How to Grow a Victory Garden

Victory garden with tomatoes and ornamental peppers hanging next to herbs and orange flowers

The Spruce / Valerie de León

Project Overview
  • Total Time: 3 hrs
  • Skill Level: Intermediate
  • Estimated Cost: $20 to $50

Victory gardens emerged during World Wars I and II as a way to minimize demand on an overburdened public food system. Citizens were encouraged to grow fruits and vegetables, so more of the food coming from farms and processors could be shipped overseas to soldiers. Nowadays, many people grow victory gardens as a form of self-reliance. The idea is to cultivate your own food, so you have control over how it is grown and how much you pay for it. Are you ready to plant your own victory garden? Here's what you will need and the steps to follow to plan your garden.

What You'll Need

Equipment / Tools

  • Hoe
  • Trowel
  • Gardening gloves
  • Watering can


  • Plants or seeds of your choosing (suitable for your growing area)


  1. Decide Where You'll Plant Your Garden

    A sunny patch in the backyard is an obvious choice for a victory garden, but it's not the only option. Window boxes, containers, and even rooftops can be utilized with great success. Are you short on space? Consider working in edible plants around your existing flowers and shrubs.

    Are you stuck with a shady backyard? Then, think about planting your victory garden in the front yard. Many fruit and vegetable plants are actually quite attractive, so there's no need to give up curb appeal. Plus, front yard gardens are becoming common in some neighborhoods. And even if they aren't yet sprouting up in your neighborhood, you could start the trend. Just make sure you follow local ordinances.

    No space to garden? See whether there are any community gardens in your town. Or consider asking a friend whether you can garden on their land in exchange for a cut of the harvest.

    Cleared grass with raised garden bed placed in backyard

    The Spruce / Valerie de León

  2. Determine Your Growing Zone

    The USDA hardiness zones provide a guide for what will grow in different climates. You will find the appropriate growing zone(s) listed on seeds, seedlings, and plants. So once you know your zone, this will allow you to choose plants that are suited to your specific growing conditions and increase your chance of success.

    Back of plant seeds packet listing the growing zones for planting

    The Spruce / Valerie de León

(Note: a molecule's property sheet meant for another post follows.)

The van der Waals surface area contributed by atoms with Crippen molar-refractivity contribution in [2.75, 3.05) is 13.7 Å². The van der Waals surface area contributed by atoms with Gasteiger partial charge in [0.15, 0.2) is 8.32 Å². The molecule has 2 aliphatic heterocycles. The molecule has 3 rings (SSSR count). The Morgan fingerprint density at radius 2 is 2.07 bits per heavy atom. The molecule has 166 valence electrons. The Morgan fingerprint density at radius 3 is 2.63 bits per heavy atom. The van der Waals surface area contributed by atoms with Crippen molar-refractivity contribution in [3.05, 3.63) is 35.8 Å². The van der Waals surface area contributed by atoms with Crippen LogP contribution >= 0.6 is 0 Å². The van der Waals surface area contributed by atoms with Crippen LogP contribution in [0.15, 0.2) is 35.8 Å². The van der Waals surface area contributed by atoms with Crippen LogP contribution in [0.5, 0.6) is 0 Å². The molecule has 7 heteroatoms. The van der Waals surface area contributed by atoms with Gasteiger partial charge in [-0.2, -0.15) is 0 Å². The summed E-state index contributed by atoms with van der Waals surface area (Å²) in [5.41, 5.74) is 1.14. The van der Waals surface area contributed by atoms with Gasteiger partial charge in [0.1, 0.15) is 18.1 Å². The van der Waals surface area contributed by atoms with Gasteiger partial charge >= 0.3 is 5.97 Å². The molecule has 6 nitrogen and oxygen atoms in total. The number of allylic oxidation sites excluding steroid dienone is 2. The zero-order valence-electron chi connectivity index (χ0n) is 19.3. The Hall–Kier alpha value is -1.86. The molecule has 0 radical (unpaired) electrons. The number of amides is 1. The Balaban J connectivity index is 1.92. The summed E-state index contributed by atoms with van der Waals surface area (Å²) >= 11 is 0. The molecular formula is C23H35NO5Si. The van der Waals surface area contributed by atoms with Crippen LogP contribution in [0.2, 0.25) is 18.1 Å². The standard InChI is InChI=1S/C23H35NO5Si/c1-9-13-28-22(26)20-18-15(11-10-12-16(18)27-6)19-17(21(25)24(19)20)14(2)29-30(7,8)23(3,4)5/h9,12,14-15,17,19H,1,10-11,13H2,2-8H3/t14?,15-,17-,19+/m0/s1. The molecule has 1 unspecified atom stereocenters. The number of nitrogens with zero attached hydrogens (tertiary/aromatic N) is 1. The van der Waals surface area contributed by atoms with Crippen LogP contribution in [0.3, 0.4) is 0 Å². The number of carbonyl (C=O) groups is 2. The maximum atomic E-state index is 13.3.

3. Pick Your Plants

    Focus on the fruits, vegetables, and herbs that you eat regularly to make the biggest impact on your grocery bill. Are you new to gardening? Then, start with plants that are easy to grow. Do you like to keep things low maintenance? Then, include lots of perennial foods, so you'll have less to plant next year. Whether you choose seeds or young plants comes down to your preference, as long as they're suitable for your growing zone.

    Eggplant hanging from plant in raised garden bed

    The Spruce / Valerie de León

    Green ornamental pepper hanging in raised victory garden bed

    The Spruce / Valerie de León

    Green and red cherry tomatoes hanging from vine closeup

    The Spruce / Valerie de León

  4. Shop for Supplies

    Catalog companies are usually the cheapest source for seeds and plants. Place your order early, and they will ship everything out when it's time to get plants in the ground. If you need soil amendments, those are typically best purchased locally to save on shipping fees.

    Plant catalog listing vegetables and gardens to buy with seed packets and herbs above

    The Spruce / Valerie de León

  5. Study Up

    While you're waiting for spring to arrive, pick up some gardening books from the library, and learn everything you can about gardening. Also, check to see whether there is a master gardener program in your area and how you can consult with one. Ask at your local garden center or community college about classes, seminars, and people you can talk to about starting a garden. If you're a beginner gardener, a class can open your eyes to many common gardening issues.

    Gardening books opened on potting table next to herbs

    The Spruce / Valerie de León